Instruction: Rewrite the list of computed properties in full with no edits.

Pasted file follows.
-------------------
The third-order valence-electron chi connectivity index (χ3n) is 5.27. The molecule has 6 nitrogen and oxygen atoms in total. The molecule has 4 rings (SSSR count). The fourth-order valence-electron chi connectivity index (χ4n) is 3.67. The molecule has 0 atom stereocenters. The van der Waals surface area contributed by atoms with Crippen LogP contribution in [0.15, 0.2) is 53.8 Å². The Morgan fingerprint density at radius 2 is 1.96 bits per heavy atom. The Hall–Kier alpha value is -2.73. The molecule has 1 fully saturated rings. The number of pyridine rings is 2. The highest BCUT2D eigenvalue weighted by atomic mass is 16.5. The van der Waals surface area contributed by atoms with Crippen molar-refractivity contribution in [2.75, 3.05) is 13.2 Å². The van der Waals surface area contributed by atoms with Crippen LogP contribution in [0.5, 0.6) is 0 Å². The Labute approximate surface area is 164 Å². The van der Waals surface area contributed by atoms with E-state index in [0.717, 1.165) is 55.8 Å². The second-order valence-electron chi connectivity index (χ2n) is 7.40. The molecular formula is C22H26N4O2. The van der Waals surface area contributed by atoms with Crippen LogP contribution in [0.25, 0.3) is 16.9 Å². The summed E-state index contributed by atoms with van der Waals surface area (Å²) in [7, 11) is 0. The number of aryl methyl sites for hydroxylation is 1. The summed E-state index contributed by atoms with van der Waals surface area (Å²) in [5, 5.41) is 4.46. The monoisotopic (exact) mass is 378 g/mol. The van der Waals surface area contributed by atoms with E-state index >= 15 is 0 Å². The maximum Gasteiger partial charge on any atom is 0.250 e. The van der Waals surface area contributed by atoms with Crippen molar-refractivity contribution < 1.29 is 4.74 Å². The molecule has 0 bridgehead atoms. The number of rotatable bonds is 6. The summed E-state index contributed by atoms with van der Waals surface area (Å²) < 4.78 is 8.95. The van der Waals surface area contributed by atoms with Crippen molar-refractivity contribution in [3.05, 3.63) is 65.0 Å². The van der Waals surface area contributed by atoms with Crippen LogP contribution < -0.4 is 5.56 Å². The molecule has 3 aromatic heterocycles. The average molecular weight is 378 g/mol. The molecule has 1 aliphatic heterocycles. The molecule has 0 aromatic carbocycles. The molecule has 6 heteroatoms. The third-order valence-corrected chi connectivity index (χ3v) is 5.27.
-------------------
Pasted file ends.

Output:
The third-order valence-electron chi connectivity index (χ3n) is 5.27. The molecule has 6 nitrogen and oxygen atoms in total. The molecule has 4 rings (SSSR count). The fourth-order valence-electron chi connectivity index (χ4n) is 3.67. The molecule has 0 atom stereocenters. The van der Waals surface area contributed by atoms with Crippen LogP contribution in [0.15, 0.2) is 53.8 Å². The Morgan fingerprint density at radius 2 is 1.96 bits per heavy atom. The Hall–Kier alpha value is -2.73. The molecule has 1 fully saturated rings. The number of pyridine rings is 2. The highest BCUT2D eigenvalue weighted by atomic mass is 16.5. The van der Waals surface area contributed by atoms with Crippen molar-refractivity contribution in [2.75, 3.05) is 13.2 Å². The van der Waals surface area contributed by atoms with Crippen LogP contribution in [0.5, 0.6) is 0 Å². The Labute approximate surface area is 164 Å². The van der Waals surface area contributed by atoms with E-state index in [0.717, 1.165) is 55.8 Å². The second-order valence-electron chi connectivity index (χ2n) is 7.40. The molecular formula is C22H26N4O2. The van der Waals surface area contributed by atoms with Crippen LogP contribution in [0.25, 0.3) is 16.9 Å². The summed E-state index contributed by atoms with van der Waals surface area (Å²) in [7, 11) is 0. The number of aryl methyl sites for hydroxylation is 1. The summed E-state index contributed by atoms with van der Waals surface area (Å²) in [5, 5.41) is 4.46. The monoisotopic (exact) mass is 378 g/mol. The van der Waals surface area contributed by atoms with E-state index >= 15 is 0 Å². The maximum Gasteiger partial charge on any atom is 0.250 e. The van der Waals surface area contributed by atoms with Crippen molar-refractivity contribution < 1.29 is 4.74 Å². The molecule has 0 bridgehead atoms. The number of rotatable bonds is 6. The summed E-state index contributed by atoms with van der Waals surface area (Å²) < 4.78 is 8.95. The van der Waals surface area contributed by atoms with Crippen molar-refractivity contribution in [3.05, 3.63) is 65.0 Å². The van der Waals surface area contributed by atoms with Crippen LogP contribution < -0.4 is 5.56 Å². The molecule has 3 aromatic heterocycles. The average molecular weight is 378 g/mol. The molecule has 1 aliphatic heterocycles. The molecule has 0 aromatic carbocycles. The molecule has 6 heteroatoms. The third-order valence-corrected chi connectivity index (χ3v) is 5.27.